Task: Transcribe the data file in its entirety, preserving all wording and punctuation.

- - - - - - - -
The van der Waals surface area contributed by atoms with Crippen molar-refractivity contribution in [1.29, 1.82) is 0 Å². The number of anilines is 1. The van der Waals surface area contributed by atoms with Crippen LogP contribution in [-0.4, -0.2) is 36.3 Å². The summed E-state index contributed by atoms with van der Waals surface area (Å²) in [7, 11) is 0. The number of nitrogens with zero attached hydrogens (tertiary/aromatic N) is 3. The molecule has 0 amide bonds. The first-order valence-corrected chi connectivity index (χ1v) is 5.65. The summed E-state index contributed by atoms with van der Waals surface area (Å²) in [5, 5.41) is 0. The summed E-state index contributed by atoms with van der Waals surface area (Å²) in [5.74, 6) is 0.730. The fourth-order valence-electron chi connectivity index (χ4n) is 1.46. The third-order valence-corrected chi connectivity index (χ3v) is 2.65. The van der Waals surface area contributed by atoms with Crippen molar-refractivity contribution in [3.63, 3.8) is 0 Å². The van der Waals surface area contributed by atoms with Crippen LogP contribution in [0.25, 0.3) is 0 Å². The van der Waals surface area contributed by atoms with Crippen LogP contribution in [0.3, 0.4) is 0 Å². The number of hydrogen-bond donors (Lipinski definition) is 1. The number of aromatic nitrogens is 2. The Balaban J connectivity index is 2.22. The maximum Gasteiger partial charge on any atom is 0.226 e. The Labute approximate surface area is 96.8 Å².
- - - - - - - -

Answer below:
The van der Waals surface area contributed by atoms with Crippen molar-refractivity contribution in [1.29, 1.82) is 0 Å². The number of anilines is 1. The van der Waals surface area contributed by atoms with Crippen LogP contribution in [-0.4, -0.2) is 36.3 Å². The summed E-state index contributed by atoms with van der Waals surface area (Å²) in [7, 11) is 0. The number of nitrogens with zero attached hydrogens (tertiary/aromatic N) is 3. The molecule has 0 amide bonds. The first-order valence-corrected chi connectivity index (χ1v) is 5.65. The summed E-state index contributed by atoms with van der Waals surface area (Å²) in [5, 5.41) is 0. The summed E-state index contributed by atoms with van der Waals surface area (Å²) in [5.74, 6) is 0.730. The fourth-order valence-electron chi connectivity index (χ4n) is 1.46. The third-order valence-corrected chi connectivity index (χ3v) is 2.65. The van der Waals surface area contributed by atoms with Crippen molar-refractivity contribution in [3.63, 3.8) is 0 Å². The van der Waals surface area contributed by atoms with Crippen LogP contribution in [0.25, 0.3) is 0 Å². The van der Waals surface area contributed by atoms with Crippen LogP contribution in [0.3, 0.4) is 0 Å². The number of hydrogen-bond donors (Lipinski definition) is 1. The number of aromatic nitrogens is 2. The Balaban J connectivity index is 2.22. The maximum Gasteiger partial charge on any atom is 0.226 e. The Labute approximate surface area is 96.8 Å².